We are going for consensus in this debate, Minister, so we should continue on that ground.
The SNP supports and has always supported auto-enrolment but, as my hon. Friend the Member for Paisley and Renfrewshire South highlighted, we remain critical friends. Only last month, I raised the delay in scrapping the lower earnings limit threshold when the Minister brought the relevant statutory instrument to the Floor of the House. My hon. Friend mentioned a number of benefits if only the Government would scrap the threshold, and during the SI debate the Minister said that auto-enrolment was a success story. I agree, but we could make it so much more successful if we only got on with it.
I hope that we can build on what my hon. Friend rightly said in arguing for the lower earnings limit to be scrapped and that, in summing up, the Minister will provide us with a clear and concrete timetable for the UK Government to meet and achieve their policy promise. I would also appreciate him clarifying whether implementation of the commitment to scrap the lower earnings limit will require a submission to the comprehensive spending review and, if so, is that being prepared by his Department?
I am sorry that I do not have more contributions to the debate to sum up. It is obviously an important debate and I am sorry that no one other than the Minister—I look forward to hearing from him—and his Parliamentary Private Secretary, Colin Clark, managed to drag themselves away from the unfolding Brexit mess going on in the main Chamber.
I am grateful to those who have contributed to the debate, including my constituency neighbour, Hugh Gaffney, for being present and for his speech. He also spoke in favour of the Government’s policy being implemented, and he rightly reiterated much of the information and statistics that my hon. Friend the Member for Paisley and Renfrewshire South provided to the House in her speech. He was also right to refer to the age restrictions; he mentioned the WASPI women, and I am sure he would agree that no one outside the WASPI campaign has done more to raise the profile of those women, argue their case, or represent them in this place than my hon. Friend.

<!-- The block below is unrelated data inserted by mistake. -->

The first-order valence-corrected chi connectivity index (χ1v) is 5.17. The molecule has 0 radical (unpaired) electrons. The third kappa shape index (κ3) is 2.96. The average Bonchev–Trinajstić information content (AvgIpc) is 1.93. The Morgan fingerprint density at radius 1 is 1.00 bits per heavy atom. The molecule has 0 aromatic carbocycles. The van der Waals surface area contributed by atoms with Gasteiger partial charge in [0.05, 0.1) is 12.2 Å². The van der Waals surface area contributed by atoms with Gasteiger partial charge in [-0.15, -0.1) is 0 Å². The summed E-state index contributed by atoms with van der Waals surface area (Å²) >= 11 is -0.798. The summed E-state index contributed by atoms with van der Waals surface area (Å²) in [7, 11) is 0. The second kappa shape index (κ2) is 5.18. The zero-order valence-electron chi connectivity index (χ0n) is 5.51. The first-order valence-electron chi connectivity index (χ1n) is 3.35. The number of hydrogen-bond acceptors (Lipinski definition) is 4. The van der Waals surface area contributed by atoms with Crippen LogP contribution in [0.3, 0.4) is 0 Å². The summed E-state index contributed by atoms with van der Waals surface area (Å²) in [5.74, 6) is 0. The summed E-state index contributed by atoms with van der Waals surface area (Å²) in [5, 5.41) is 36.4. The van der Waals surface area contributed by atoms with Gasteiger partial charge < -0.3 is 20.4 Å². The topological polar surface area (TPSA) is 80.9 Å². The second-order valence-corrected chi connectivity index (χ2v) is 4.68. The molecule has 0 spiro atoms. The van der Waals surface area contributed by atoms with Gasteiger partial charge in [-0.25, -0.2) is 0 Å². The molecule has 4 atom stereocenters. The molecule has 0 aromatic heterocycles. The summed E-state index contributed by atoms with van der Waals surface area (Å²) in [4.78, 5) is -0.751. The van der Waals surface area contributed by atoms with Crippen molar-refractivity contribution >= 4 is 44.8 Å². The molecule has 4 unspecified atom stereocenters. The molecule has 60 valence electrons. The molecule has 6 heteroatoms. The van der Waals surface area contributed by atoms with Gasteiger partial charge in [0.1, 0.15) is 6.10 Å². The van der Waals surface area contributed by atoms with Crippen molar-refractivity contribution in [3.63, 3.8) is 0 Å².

My hon. Friend Angela Crawley made a powerful, fact-based speech. She was right to say that the delay in implementing the policy in full is preventing people from being able to plan adequately for their future. I know that is not the Minister’s intention, but he must acknowledge that the longer that the delay is allowed to continue, the more that will be the case. She was also right to ask whether a 16-year-old working the same full-time job as a 26-year-old colleague should continue to be discriminated against by not receiving pension contributions when their colleagues do.
In conclusion, I once again congratulate my hon. Friend the Member for Paisley and Renfrewshire South. She was right to say that things are moving in the right direction and that that is what we want to see, but we want greater and swifter action. The delay, the problems with making progress on realising the pensions dashboard, the WASPI women issues, and the lack of a concrete pensions policy all highlight, in our view, the need for an independent pensions commission. In summing up, on an otherwise troubling day for the Minister and his colleagues in Government, I hope that he will bring some joy and set out a clear, concrete timetable for scrapping the lower earnings limit. I look forward to hearing from him in that regard.